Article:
The Facebook News Feed has become perhaps the single most important destination on the internet — a make-or-break location for digital publishers, a key distribution channel for game developers, and the town square of the world's most popular social network. So when the company makes even small changes to how the News Feed works, it's a big deal.
Today, therefore, is a big deal. The company is rolling out a change to News Feed, and more specifically, a change to how users control what does and doesn't appear in it. When users choose to hide posts in their News Feed, they will now be asked a few extra questions about whether to outright unfollow posts from friends and pages, or just see them less. If the user dives a little deeper into the News Feed option, they will be able to see whose posts they see the most and who they have unfollowed.
"We've been thinking a lot about how we can better get at the qualitative aspects about what you love about your News Feed," Facebook product manager Greg Marra told BuzzFeed News. "That's fallen out in a few ways — one is a lot of talking to people and surveying what you actually like versus seeing how you interact with News Feed. We're doing more and more of that to understand what are the great experiences and what are the not-great experiences, and how do we help shift the not-great experiences to the great experiences."
What Marra is explaining is a process known as user experience research, where experts hired by Facebook and other companies directly observe how someone is using a product and ask questions about what they do and do not understand. In the case of Facebook, it often comes down to how things are worded and where people are tapping on the app. Facebook takes that research back to its development teams, and they tweak the features until they find the sweet spot.
Facebook spends a lot of time these days bringing people onto its Menlo Park, California, campus and asking them how they are using the app. That's not a novel idea — it's commonly employed by social media companies looking to figure out exactly how users are actually using their apps. Those conversations — along with regular surveys and, of course, data gathered on user activity — has borne new fruit today in the form of a new addition to the Facebook News Feed, perhaps the most influential place on the internet today.
An example Marra referred to was the earliest iteration of Facebook's unfollow feature, which at the time was a check box on a person's profile that said "show in News Feed."
"People weren't sure what 'show in News Feed' meant when they were in the context of someone's profile," he said. "When we talk to people, there are some [other Facebook users] they love but don't like the stuff they post. They say, 'I still want to be friends with those people, I just want to turn them off.' That feature was there, but the understanding of where to find that feature and use it is the point of whole feature. [The feature] doesn't matter if they don't know it's there or how to use it."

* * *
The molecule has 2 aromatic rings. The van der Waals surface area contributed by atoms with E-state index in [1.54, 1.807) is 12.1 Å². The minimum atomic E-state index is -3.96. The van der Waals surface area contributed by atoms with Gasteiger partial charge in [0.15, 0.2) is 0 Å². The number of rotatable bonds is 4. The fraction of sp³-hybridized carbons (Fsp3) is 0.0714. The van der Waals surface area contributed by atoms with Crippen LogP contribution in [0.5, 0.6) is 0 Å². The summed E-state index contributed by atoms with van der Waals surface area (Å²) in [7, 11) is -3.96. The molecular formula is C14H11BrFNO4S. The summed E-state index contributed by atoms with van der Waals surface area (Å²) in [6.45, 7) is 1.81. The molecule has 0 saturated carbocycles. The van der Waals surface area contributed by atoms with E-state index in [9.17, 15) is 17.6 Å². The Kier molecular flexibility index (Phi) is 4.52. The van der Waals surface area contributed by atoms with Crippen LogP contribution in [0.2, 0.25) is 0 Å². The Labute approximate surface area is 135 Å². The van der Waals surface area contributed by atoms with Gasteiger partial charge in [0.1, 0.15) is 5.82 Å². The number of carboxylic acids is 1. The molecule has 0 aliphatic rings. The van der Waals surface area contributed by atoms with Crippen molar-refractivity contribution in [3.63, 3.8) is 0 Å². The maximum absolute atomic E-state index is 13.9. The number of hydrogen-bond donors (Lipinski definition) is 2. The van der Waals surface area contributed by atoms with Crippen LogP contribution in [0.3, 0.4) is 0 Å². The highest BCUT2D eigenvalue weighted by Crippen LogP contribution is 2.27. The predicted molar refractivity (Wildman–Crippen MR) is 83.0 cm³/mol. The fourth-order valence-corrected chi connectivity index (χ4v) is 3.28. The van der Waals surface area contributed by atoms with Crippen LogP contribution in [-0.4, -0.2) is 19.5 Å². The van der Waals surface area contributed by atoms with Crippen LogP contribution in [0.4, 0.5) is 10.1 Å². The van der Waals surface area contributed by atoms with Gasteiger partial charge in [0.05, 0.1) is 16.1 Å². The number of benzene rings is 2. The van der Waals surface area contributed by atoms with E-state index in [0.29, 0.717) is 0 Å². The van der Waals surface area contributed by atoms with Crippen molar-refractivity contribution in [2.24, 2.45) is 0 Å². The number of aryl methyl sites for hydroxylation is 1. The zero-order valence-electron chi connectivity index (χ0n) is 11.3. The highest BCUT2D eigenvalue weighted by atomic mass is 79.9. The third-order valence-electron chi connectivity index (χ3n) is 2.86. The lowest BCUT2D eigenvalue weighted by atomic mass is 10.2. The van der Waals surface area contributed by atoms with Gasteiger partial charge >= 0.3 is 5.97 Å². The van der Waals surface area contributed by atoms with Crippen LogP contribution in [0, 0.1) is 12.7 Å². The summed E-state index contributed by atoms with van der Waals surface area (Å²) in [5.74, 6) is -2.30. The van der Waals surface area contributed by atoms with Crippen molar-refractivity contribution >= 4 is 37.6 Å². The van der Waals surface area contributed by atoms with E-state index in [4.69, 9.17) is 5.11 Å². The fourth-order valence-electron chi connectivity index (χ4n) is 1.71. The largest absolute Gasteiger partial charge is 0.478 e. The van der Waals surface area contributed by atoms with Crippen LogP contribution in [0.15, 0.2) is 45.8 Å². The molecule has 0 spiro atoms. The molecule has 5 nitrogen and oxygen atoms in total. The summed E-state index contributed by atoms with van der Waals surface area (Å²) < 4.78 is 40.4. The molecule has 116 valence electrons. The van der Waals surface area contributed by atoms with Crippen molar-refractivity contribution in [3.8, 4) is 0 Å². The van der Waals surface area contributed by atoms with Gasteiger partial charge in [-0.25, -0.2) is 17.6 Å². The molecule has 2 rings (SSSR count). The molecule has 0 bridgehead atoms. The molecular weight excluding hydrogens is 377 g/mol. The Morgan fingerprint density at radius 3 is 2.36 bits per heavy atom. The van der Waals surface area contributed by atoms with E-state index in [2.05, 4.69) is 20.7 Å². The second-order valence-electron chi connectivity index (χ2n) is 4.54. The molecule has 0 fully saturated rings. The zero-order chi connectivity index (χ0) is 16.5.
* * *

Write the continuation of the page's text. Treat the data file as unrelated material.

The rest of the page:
Simple wording can be crucial at times. If an internet company's product is only fully understood by its own employees, it loses touch with users.
"We have to put it in front of people and see what they say," Pinterest's head of user research Gabe Trionfi told BuzzFeed News in an earlier interview. "You can have the most amazing insight in the world, but if you can't communicate it effectively it's for naught."
Much of the learnings that companies like Facebook and Pinterest are adopting are thanks to Ideo, a firm known for "human-centric design." The theory is that design has to begin with how people use products, and conduct research around that — rather than designers trusting they know what's best for users.
That process isn't new for Facebook, Marra said. But increasingly the company is being more public about the impacts of that research, he said.
"The key thing is we need to build things that are easy for people to understand and use," he said. "This all comes back to showing you the things that are best for you. Even if you and I had the same friends, we'd still see different things in News Feed. We want to give [users] controls to give them experience they want. The new News Feed settings are the beginning of a bunch of things to be easier to tweak your feed to be what you want it to be."
Matthew Lynley is a business reporter for BuzzFeed News in San Francisco. Lynley reports on Silicon Valley and the tech industry.
Contact Matthew Lynley at firstname.lastname@example.org.
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